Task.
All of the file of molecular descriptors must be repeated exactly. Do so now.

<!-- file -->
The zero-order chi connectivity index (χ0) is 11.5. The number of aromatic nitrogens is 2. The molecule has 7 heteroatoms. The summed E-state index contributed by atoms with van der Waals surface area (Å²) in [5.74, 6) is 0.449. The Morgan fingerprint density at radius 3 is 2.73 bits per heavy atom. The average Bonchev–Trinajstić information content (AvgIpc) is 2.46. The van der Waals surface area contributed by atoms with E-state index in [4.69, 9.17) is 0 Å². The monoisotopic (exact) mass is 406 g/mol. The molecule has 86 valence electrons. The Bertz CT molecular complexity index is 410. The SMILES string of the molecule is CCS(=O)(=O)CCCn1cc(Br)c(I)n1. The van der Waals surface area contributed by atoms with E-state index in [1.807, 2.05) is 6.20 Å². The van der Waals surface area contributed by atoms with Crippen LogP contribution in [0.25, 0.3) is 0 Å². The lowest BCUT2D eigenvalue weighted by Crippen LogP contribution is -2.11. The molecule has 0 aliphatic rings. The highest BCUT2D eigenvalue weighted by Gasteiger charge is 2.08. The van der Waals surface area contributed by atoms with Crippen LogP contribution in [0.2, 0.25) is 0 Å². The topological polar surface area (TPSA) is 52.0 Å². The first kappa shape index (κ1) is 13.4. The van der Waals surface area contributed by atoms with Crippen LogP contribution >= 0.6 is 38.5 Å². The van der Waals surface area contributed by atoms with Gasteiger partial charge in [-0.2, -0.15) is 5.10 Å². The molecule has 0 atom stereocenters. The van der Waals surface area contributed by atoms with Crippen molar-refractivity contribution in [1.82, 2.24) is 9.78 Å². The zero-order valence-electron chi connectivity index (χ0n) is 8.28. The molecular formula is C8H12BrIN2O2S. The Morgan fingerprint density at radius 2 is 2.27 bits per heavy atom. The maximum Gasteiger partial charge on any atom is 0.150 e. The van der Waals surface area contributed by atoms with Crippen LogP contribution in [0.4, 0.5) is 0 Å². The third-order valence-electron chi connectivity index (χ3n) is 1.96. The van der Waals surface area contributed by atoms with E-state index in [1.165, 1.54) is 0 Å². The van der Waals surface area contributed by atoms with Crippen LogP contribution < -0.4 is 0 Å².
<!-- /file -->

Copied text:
The zero-order chi connectivity index (χ0) is 11.5. The number of aromatic nitrogens is 2. The molecule has 7 heteroatoms. The summed E-state index contributed by atoms with van der Waals surface area (Å²) in [5.74, 6) is 0.449. The Morgan fingerprint density at radius 3 is 2.73 bits per heavy atom. The average Bonchev–Trinajstić information content (AvgIpc) is 2.46. The van der Waals surface area contributed by atoms with E-state index in [4.69, 9.17) is 0 Å². The monoisotopic (exact) mass is 406 g/mol. The molecule has 86 valence electrons. The Bertz CT molecular complexity index is 410. The SMILES string of the molecule is CCS(=O)(=O)CCCn1cc(Br)c(I)n1. The van der Waals surface area contributed by atoms with E-state index in [1.807, 2.05) is 6.20 Å². The van der Waals surface area contributed by atoms with Crippen LogP contribution in [0.25, 0.3) is 0 Å². The lowest BCUT2D eigenvalue weighted by Crippen LogP contribution is -2.11. The molecule has 0 aliphatic rings. The highest BCUT2D eigenvalue weighted by Gasteiger charge is 2.08. The van der Waals surface area contributed by atoms with Crippen LogP contribution in [0.2, 0.25) is 0 Å². The topological polar surface area (TPSA) is 52.0 Å². The first kappa shape index (κ1) is 13.4. The van der Waals surface area contributed by atoms with Crippen LogP contribution >= 0.6 is 38.5 Å². The van der Waals surface area contributed by atoms with Gasteiger partial charge in [-0.2, -0.15) is 5.10 Å². The molecule has 0 atom stereocenters. The van der Waals surface area contributed by atoms with Crippen molar-refractivity contribution in [1.82, 2.24) is 9.78 Å². The zero-order valence-electron chi connectivity index (χ0n) is 8.28. The molecular formula is C8H12BrIN2O2S. The Morgan fingerprint density at radius 2 is 2.27 bits per heavy atom. The maximum Gasteiger partial charge on any atom is 0.150 e. The van der Waals surface area contributed by atoms with Crippen LogP contribution in [0.4, 0.5) is 0 Å². The third-order valence-electron chi connectivity index (χ3n) is 1.96. The van der Waals surface area contributed by atoms with E-state index in [1.165, 1.54) is 0 Å². The van der Waals surface area contributed by atoms with Crippen LogP contribution < -0.4 is 0 Å².